One in five UK uni students now teetotal
Financial pressures, a wider diversity of faiths and increased health awareness contributing to drop in drinking
More than one in five UK university students now classify themselves as teetotal, as financial pressures and increased health awareness increasingly put young people off alcohol.
As students head to university for Fresher’s Week, a time long-associated with socialising driven by heavy drinking, a YouGov survey for the National Union of Students (NUS) has found the stereotype of students spending most of their time getting drunk is getting further from reality.
While 20% said they did not drink at all, more than two-thirds believed students only drank alcohol to fit in with their peers.
At the other end of the spectrum around 2% of those surveyed said they drink most days, with 23% drinking two to three days a week.
With many students now paying £9,250 a year in fees, the NUS believes the financial pressures facing students, particularly in relation to doing well because they have accrued more debt, are causing the shift in students’ drinking habits.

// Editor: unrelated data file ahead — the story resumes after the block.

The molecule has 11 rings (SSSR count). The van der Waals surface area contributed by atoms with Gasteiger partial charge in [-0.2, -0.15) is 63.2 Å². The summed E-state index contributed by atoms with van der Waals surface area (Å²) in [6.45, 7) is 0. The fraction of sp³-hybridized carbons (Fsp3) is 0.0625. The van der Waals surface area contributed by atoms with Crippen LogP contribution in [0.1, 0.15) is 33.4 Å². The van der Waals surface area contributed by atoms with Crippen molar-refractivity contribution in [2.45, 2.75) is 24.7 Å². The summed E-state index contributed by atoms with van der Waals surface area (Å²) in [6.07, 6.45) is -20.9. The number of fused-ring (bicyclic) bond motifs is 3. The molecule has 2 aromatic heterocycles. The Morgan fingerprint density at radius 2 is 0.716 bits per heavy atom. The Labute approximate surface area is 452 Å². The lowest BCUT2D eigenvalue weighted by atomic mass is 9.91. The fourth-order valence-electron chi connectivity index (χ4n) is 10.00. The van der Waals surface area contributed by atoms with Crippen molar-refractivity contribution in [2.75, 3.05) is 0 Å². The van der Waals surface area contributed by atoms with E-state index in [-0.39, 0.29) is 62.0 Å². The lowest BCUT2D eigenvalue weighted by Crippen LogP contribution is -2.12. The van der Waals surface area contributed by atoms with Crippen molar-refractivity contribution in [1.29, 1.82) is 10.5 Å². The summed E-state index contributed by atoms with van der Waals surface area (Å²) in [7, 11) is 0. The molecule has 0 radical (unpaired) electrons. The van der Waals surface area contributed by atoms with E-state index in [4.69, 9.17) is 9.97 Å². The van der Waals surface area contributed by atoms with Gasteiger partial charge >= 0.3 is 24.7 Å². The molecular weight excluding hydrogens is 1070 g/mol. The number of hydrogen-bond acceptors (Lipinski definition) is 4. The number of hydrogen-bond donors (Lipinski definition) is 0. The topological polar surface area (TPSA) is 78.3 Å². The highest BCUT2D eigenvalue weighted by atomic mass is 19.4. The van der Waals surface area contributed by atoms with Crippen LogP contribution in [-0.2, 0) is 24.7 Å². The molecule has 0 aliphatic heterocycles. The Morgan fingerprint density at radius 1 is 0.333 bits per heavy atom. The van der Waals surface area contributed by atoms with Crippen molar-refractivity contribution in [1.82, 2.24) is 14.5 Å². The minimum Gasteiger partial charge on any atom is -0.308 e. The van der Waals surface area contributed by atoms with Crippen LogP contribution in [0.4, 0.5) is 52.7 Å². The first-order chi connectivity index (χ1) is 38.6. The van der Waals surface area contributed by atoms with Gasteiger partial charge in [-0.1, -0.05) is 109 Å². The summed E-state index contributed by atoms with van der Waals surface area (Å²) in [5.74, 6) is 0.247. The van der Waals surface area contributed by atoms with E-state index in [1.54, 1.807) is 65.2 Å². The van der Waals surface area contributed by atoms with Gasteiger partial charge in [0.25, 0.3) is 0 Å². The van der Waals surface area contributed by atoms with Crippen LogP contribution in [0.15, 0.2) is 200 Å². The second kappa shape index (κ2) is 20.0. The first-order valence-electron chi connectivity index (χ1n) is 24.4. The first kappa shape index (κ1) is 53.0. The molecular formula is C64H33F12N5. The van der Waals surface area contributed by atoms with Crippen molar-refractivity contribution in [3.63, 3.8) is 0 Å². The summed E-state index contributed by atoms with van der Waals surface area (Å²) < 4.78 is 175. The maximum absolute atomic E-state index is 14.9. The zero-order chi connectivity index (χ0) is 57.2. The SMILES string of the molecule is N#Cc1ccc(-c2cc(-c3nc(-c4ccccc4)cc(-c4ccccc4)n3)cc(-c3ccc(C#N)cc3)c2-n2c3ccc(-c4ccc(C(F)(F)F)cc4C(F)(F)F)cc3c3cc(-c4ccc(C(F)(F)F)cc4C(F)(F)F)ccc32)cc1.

On top of monetary restraints The Independent says “a range of factors – including an increased awareness of health and a wider diversity of faiths – have contributed” to a rise in teetotal students, as well as a rise in technology which has provided an alternative source of entertainment to students.
The shift in behaviour has driven demand for more university activities that don’t involve drinking as well as the rise of “inclusive spaces” for teetotal students on campus including more alcohol-free accommodation.
The University of St Andrews, which has offered alcohol-free accommodation since 2015, said it was unable to place all students who had requested rooms this year due to the number of applications.
But while students’ relationship to alcohol may be slowly changing, nearly four in five of those surveyed by the NUS (79%) still believe that getting drunk is part of university culture, and only one in 10 is aware of responsible drinking activities or campaigns on campus.